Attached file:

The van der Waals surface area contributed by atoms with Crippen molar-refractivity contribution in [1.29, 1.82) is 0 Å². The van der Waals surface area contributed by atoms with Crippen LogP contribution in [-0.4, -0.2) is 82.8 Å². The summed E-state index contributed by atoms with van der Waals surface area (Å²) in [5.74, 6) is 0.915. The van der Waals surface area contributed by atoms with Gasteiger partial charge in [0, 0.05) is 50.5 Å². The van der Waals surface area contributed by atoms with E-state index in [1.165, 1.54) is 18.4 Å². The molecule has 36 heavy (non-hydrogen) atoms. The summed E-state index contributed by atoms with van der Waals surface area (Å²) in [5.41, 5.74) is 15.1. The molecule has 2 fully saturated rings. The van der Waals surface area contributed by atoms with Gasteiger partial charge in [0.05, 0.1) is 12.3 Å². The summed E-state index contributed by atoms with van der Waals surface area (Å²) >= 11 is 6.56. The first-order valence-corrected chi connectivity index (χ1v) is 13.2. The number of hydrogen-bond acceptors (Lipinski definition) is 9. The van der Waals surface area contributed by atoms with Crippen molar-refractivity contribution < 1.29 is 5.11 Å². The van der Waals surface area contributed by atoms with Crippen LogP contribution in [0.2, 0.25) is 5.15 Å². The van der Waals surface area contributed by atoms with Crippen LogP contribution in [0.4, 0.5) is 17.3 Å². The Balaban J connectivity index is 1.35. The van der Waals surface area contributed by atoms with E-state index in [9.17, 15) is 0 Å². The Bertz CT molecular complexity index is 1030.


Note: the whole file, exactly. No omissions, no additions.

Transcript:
The van der Waals surface area contributed by atoms with Crippen molar-refractivity contribution in [1.29, 1.82) is 0 Å². The van der Waals surface area contributed by atoms with Crippen LogP contribution in [-0.4, -0.2) is 82.8 Å². The summed E-state index contributed by atoms with van der Waals surface area (Å²) in [5.74, 6) is 0.915. The van der Waals surface area contributed by atoms with Gasteiger partial charge in [0, 0.05) is 50.5 Å². The van der Waals surface area contributed by atoms with E-state index in [1.165, 1.54) is 18.4 Å². The molecule has 36 heavy (non-hydrogen) atoms. The summed E-state index contributed by atoms with van der Waals surface area (Å²) in [5.41, 5.74) is 15.1. The molecule has 2 fully saturated rings. The van der Waals surface area contributed by atoms with Gasteiger partial charge in [0.05, 0.1) is 12.3 Å². The summed E-state index contributed by atoms with van der Waals surface area (Å²) >= 11 is 6.56. The first-order valence-corrected chi connectivity index (χ1v) is 13.2. The number of hydrogen-bond acceptors (Lipinski definition) is 9. The van der Waals surface area contributed by atoms with Crippen molar-refractivity contribution < 1.29 is 5.11 Å². The van der Waals surface area contributed by atoms with Crippen LogP contribution in [0.2, 0.25) is 5.15 Å². The van der Waals surface area contributed by atoms with Crippen LogP contribution in [0.4, 0.5) is 17.3 Å². The Balaban J connectivity index is 1.35. The van der Waals surface area contributed by atoms with E-state index in [9.17, 15) is 0 Å². The Bertz CT molecular complexity index is 1030.